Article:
This is co-sponsored by Rutgers Global-China Office. This is part of Louisa Schein's class, "Anthropology of China." Please contact Professor Schein (
Abstract: “You don’t have to be old and wealthy like Bill Gates or Jack Ma; young people can be philanthropists, too!” This was the original appeal that ‘Ready to Give,’ a Chinese youth-founded philanthropy education organization, used to recruit university students and recent graduates into their “smart giving” summer program in 2016. By 2019, RTG was no longer pushing to expand the definition of philanthropy/cishan, but shifted to a focus on social impact (shehui yingxiangli), and encouraged participants to think of themselves as “changemakers” (translated into the neologism: chuangbianzhe). In fact, the “learning-by-doing” model of the organization, which provides participants with the opportunity to give away $20,000 USD in charitable grants means that young people become “changemakers” through “making change.” This paper examines a particular form of what I call “philanthropic subjectification” that takes place as participants undergo personal transformation, and come to understand themselves as different kinds of social actors. Based on ethnographic data from the practice of “evaluation” at RTG, as well as survey and interview data produced for the organization, I engage the lens of performativity theory, and draw tensions between measuring the subjective experience of personal transformation versus measuring the outcomes of the participants’ actions.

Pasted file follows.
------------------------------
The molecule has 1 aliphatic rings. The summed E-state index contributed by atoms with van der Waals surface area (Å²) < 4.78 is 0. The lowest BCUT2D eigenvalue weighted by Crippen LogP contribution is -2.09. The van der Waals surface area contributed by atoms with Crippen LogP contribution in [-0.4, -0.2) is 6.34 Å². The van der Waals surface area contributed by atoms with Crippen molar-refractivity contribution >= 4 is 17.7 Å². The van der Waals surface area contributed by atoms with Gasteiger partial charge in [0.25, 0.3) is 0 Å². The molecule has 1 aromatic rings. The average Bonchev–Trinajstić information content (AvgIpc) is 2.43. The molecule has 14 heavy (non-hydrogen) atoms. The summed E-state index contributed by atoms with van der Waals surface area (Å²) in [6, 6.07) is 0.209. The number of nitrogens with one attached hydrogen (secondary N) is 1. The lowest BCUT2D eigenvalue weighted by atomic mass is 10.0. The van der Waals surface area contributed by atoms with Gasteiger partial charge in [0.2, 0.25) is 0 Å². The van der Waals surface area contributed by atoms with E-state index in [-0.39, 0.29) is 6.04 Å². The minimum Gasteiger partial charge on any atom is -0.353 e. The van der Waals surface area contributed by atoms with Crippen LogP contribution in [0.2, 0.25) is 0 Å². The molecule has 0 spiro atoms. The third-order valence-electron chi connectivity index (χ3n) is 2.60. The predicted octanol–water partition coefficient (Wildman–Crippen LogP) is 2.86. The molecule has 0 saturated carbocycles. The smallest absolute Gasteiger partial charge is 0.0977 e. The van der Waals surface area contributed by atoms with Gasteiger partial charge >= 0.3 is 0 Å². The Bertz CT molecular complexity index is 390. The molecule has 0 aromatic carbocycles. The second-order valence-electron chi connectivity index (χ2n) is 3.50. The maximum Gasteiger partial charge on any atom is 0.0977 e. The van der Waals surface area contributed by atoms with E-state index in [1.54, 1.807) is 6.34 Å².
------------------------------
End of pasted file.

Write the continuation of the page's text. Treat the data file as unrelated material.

Elizabeth (Lissa) Crane is a doctoral candidate in Cultural Anthropology at Rutgers University. Her dissertation research is focused on the emergence of “new philanthropy” in contemporary China, and she has completed year-long ethnographic dissertation research with two philanthropy training organizations based in Beijing.